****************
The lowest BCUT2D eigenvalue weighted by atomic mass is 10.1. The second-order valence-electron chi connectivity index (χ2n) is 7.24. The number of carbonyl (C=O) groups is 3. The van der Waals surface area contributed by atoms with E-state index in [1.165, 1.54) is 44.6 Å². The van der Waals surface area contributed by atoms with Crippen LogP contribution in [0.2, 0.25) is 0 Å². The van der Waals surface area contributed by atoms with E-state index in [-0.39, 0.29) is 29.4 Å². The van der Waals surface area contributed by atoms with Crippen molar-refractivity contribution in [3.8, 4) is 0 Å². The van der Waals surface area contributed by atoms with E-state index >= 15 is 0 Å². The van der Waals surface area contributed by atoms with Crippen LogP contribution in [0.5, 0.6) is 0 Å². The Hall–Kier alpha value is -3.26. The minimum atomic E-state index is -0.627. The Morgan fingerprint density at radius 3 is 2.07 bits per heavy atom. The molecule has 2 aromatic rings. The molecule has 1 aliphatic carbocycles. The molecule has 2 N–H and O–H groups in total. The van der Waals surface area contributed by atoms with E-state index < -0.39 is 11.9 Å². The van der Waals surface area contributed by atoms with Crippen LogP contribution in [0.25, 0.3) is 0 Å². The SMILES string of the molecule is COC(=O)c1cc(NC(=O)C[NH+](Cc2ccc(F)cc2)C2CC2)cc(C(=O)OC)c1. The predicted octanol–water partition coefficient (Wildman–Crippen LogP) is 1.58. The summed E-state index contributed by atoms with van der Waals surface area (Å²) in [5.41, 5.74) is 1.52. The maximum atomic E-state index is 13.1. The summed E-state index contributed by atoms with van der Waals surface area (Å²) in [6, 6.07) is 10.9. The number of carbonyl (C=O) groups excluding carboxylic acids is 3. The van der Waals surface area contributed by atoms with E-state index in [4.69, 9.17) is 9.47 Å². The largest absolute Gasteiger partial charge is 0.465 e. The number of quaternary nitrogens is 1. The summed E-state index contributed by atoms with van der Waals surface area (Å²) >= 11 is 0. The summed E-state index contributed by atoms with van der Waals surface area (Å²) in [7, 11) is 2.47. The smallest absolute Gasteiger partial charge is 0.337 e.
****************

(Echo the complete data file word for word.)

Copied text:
The lowest BCUT2D eigenvalue weighted by atomic mass is 10.1. The second-order valence-electron chi connectivity index (χ2n) is 7.24. The number of carbonyl (C=O) groups is 3. The van der Waals surface area contributed by atoms with E-state index in [1.165, 1.54) is 44.6 Å². The van der Waals surface area contributed by atoms with Crippen LogP contribution in [0.2, 0.25) is 0 Å². The van der Waals surface area contributed by atoms with E-state index in [-0.39, 0.29) is 29.4 Å². The van der Waals surface area contributed by atoms with Crippen molar-refractivity contribution in [3.8, 4) is 0 Å². The van der Waals surface area contributed by atoms with E-state index >= 15 is 0 Å². The van der Waals surface area contributed by atoms with Crippen LogP contribution in [0.5, 0.6) is 0 Å². The Hall–Kier alpha value is -3.26. The minimum atomic E-state index is -0.627. The Morgan fingerprint density at radius 3 is 2.07 bits per heavy atom. The molecule has 2 aromatic rings. The molecule has 1 aliphatic carbocycles. The molecule has 2 N–H and O–H groups in total. The van der Waals surface area contributed by atoms with E-state index < -0.39 is 11.9 Å². The van der Waals surface area contributed by atoms with Crippen LogP contribution in [0.25, 0.3) is 0 Å². The SMILES string of the molecule is COC(=O)c1cc(NC(=O)C[NH+](Cc2ccc(F)cc2)C2CC2)cc(C(=O)OC)c1. The predicted octanol–water partition coefficient (Wildman–Crippen LogP) is 1.58. The summed E-state index contributed by atoms with van der Waals surface area (Å²) in [5.41, 5.74) is 1.52. The maximum atomic E-state index is 13.1. The summed E-state index contributed by atoms with van der Waals surface area (Å²) in [6, 6.07) is 10.9. The number of carbonyl (C=O) groups excluding carboxylic acids is 3. The van der Waals surface area contributed by atoms with E-state index in [4.69, 9.17) is 9.47 Å². The largest absolute Gasteiger partial charge is 0.465 e. The number of quaternary nitrogens is 1. The summed E-state index contributed by atoms with van der Waals surface area (Å²) >= 11 is 0. The summed E-state index contributed by atoms with van der Waals surface area (Å²) in [7, 11) is 2.47. The smallest absolute Gasteiger partial charge is 0.337 e.